Daniel H. Wilson

Learn More
Practical in-home health monitoring technology depends upon accurate activity inference algorithms, which in turn often rely upon labeled examples of activity for training. In this position paper, we describe a technique called the context-aware recognition survey (CARS) – a game-like computer program in which users attempt to correctly guess which activity(More)
PREFACE This is an independent report of the In Vitro Acute Toxicity Peer Review Panel (" Panel ") The ICCVAM and the Acute Toxicity Working Group (ATWG) will consider the Panel report, along with public comments, to prepare final test method recommendations for U.S. Federal agencies. ICCVAM test method recommendations will be forwarded to U.S. Federal(More)
Federal highway grants to states appear to boost economic activity in the short and medium term. The short-term effects appear to be due largely to increases in aggregate demand. Medium-term effects apparently reflect the increased productive capacity brought by improved roads. Overall, each dollar of federal highway grants received by a state raises that(More)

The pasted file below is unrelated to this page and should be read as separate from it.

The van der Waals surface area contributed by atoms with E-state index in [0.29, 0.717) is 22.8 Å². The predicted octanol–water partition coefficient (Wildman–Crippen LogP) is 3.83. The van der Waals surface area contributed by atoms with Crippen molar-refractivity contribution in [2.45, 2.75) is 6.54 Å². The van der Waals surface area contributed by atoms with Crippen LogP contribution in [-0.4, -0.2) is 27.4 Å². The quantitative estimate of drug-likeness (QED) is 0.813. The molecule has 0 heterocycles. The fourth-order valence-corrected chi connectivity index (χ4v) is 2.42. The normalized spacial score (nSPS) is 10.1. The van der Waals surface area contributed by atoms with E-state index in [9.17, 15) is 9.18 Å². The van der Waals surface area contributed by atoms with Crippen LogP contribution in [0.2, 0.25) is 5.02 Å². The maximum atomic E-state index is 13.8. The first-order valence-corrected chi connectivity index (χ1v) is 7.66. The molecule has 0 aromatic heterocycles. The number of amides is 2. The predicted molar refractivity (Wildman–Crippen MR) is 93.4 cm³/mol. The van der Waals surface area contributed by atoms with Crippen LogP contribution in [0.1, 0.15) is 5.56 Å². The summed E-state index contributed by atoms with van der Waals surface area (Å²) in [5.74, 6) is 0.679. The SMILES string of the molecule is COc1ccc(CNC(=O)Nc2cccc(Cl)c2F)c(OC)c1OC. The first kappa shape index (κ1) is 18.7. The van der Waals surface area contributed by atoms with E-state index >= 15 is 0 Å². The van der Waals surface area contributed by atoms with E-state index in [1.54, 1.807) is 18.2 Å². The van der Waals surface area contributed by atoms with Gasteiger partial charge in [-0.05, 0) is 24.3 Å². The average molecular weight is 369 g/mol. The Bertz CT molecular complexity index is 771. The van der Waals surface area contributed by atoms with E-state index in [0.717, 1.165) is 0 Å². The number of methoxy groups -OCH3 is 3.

Identifying what people do in the home can both inform ubiquitous computing application design decisions and provide training data to the machine learning algorithms used in their implementation. This paper describes an unsupervised technique in which contextual information gathered by ubiquitous sensors is used to help users label a multitude of anonymous(More)
Rating how well a routine activity is performed can be valuable in a variety of domains. Making the rating inexpensive and credible is a key aspect of the problem. We formalize the problem as MAP estimation in HMMs where the incoming trace needs repair. We present polynomial time algorithms for computing minimal repairs with maximal likelihood for HMMs,(More)
In-home health assessment of elders is often accomplished with the help of caregivers, usually family and friends. When formal support is necessary, it is commonly provided by case managers, professionals who visit the home to assess the mental and physical status of the elder, or " client. " In an effort to understand how ADLs are collected, we performed(More)
In this paper, we describe " The Activities of Daily Living Study, " a two-phased formative study designed to examine the work practices of professionals who perform in-home monitoring of elders' activities of daily living (ADLs). Supporting elderly adults' preference to live independently at home, i.e., to age in place, can forestall the transition to(More)